But to return to the parable, I want to point you to the conversation that Jesus has with the chief priests and elders of the people.  ‘What should happen to such tenants?’, Jesus asks.  No doubt feeling that they are a little bit on thin ice, they reply, ‘They should be cast out and replaced with others.’  What very expectable behaviour from people whose minds work in just the way Jesus has described.  It’s a vehement answer, a merciless answer; it shares the same logic of violence mentioned in the parable.  Jesus, by contrast then calls them back to Scripture and asks them if they have never read the text of Psalm 118 on the rejected stone that has become the cornerstone.  In other words he calls them back to what a stubbornly loving God is most likely to do, in contrast to them.  What has been rejected by men, God brings back into play, and is made the cornerstone of something new.  Jesus exposes that human choices and God’s choice are different.  On the one hand (our human decision and action) produces waste, waste people, waste communities, waste earth.  On the other (God’s decision and action) uses what man thinks to be waste, and uses it for his kingdom.

 

This parable challenges all of us – me included, but also you included – who have received the Gospel proclamation.  Although in the history of the Church God has never failed to keep his promise of salvation, he has often had to resort to the kind of judgement of his church that is experienced as punishment, and it has died back for a time.  The strength and extent of the Church often has ebbed and flowed.  We know this not least from the history of the Church in our own country.  It is not a sign of the deficiency of the gospel, or faith, or charity;  but it might be a sign of the unwillingness of the church to think as God thinks, rather than as humanity thinks.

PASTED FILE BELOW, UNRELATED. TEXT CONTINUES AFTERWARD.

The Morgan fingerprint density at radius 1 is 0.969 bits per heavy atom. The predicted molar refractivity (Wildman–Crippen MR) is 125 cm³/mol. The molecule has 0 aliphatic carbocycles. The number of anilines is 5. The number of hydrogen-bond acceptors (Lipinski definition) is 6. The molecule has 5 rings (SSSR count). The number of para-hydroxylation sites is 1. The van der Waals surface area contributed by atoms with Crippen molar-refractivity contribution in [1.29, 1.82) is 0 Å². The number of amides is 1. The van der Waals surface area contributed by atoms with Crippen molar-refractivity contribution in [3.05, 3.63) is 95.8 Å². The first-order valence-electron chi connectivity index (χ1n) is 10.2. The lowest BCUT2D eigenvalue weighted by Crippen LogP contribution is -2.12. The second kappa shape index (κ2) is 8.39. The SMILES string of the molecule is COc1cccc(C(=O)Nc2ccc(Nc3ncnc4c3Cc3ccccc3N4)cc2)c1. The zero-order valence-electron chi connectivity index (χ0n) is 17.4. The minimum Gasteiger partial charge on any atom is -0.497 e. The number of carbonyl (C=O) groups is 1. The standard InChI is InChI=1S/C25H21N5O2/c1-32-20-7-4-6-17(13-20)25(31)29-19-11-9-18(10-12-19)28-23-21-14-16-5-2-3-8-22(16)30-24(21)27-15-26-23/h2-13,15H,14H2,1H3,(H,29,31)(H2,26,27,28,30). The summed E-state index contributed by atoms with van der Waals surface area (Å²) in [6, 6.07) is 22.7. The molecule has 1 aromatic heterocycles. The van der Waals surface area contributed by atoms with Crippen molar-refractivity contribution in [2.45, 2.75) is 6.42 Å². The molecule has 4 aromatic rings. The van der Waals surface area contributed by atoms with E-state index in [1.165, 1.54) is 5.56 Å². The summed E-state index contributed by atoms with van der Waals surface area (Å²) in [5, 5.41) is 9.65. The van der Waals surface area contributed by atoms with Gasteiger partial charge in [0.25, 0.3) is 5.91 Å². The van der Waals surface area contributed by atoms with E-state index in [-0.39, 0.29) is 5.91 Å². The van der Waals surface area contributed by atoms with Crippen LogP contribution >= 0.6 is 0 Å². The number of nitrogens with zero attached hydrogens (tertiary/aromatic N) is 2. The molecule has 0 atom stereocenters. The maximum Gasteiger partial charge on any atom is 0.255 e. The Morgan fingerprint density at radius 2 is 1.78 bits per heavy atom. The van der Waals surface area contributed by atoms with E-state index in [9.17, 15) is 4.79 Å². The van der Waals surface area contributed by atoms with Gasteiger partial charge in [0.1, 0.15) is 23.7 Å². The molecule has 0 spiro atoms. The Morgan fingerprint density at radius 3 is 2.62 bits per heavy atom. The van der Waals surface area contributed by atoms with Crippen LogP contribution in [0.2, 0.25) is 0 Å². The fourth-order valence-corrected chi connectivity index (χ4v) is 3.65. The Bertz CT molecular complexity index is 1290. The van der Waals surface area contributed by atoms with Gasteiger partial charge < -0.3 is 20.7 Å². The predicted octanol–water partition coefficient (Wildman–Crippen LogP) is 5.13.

Is the same thing happening in our time?  Nations and church communities like ours, once so rich in faith and vocations, are now losing their identity under the influence of destructive changes in our culture.  Perhaps it is understandable for un-believers to behave as if God is dead;  but in such a cultural atmosphere, is it not also a temptation for the Church to behave that way too?  Do we functionally behave as if the Church were our possession, not God’s?  And does our daily news not amply illustrate that arbitrary power, selfish interests, injustice, exploitation and violence, treating mankind and creation as commodities, reveal mankind’s tendencies when left to their own devices?

 

Yet there is promise in Jesus’ words – eternal promise, because, God being eternal means that he is eternally stubborn in his redeeming will.  The vineyard will not be destroyed, nor will it be possessed by anyone but God.  He will renew it on the foundation that man rejected.  After his death, Christ did not remain in the tomb.  On the contrary, precisely what seemed to have been definitively discarded, became the basis of a new and definitive victory. And it is to this victory that the Church, and its leaders, will be recalled.  

 

In the interim it is likely that in the providence of God that the Church, not just ours, will indeed grow smaller.  In all of the changes that we might guess at—and the virus has simply let us come to terms with what some of them may be—the Church will at length rediscover her conviction in what was always at her centre:  faith in the triune God, in Jesus Christ the Son of God made man, in the presence of the Spirit through the sacraments and in the human heart until the end of the world.

 

The comforting message that we gather from all these biblical texts is the certainty that the dead hand of humanity’s control of the world’s fate is not the last word;  but that Christ, ‘the Son of the stubborn God’, always triumph and give life!


Sermon for 27th Sunday in Ordinary Time